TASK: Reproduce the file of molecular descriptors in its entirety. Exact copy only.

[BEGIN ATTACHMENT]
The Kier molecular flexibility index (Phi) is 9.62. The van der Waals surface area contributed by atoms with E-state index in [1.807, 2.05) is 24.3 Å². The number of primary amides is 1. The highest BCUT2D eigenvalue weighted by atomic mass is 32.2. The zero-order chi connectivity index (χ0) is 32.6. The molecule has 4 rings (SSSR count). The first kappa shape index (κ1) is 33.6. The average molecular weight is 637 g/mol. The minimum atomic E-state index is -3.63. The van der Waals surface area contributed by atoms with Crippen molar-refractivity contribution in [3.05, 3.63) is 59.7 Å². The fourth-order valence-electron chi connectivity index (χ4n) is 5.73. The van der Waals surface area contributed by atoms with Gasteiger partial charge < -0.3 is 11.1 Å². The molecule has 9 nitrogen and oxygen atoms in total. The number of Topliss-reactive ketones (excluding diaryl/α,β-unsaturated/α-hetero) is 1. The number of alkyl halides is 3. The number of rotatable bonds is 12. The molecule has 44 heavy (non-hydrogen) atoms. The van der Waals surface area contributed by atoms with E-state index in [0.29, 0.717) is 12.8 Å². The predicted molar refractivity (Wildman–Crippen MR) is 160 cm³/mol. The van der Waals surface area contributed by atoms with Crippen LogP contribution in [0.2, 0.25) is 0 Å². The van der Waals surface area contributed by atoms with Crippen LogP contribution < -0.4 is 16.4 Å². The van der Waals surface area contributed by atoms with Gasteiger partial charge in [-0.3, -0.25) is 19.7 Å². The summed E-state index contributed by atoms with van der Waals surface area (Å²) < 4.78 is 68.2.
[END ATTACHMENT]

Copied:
The Kier molecular flexibility index (Phi) is 9.62. The van der Waals surface area contributed by atoms with E-state index in [1.807, 2.05) is 24.3 Å². The number of primary amides is 1. The highest BCUT2D eigenvalue weighted by atomic mass is 32.2. The zero-order chi connectivity index (χ0) is 32.6. The molecule has 4 rings (SSSR count). The first kappa shape index (κ1) is 33.6. The average molecular weight is 637 g/mol. The minimum atomic E-state index is -3.63. The van der Waals surface area contributed by atoms with Crippen molar-refractivity contribution in [3.05, 3.63) is 59.7 Å². The fourth-order valence-electron chi connectivity index (χ4n) is 5.73. The van der Waals surface area contributed by atoms with Gasteiger partial charge < -0.3 is 11.1 Å². The molecule has 9 nitrogen and oxygen atoms in total. The number of Topliss-reactive ketones (excluding diaryl/α,β-unsaturated/α-hetero) is 1. The number of alkyl halides is 3. The number of rotatable bonds is 12. The molecule has 44 heavy (non-hydrogen) atoms. The van der Waals surface area contributed by atoms with E-state index in [0.29, 0.717) is 12.8 Å². The predicted molar refractivity (Wildman–Crippen MR) is 160 cm³/mol. The van der Waals surface area contributed by atoms with Crippen LogP contribution in [0.2, 0.25) is 0 Å². The van der Waals surface area contributed by atoms with Crippen LogP contribution < -0.4 is 16.4 Å². The van der Waals surface area contributed by atoms with Gasteiger partial charge in [-0.3, -0.25) is 19.7 Å². The summed E-state index contributed by atoms with van der Waals surface area (Å²) < 4.78 is 68.2.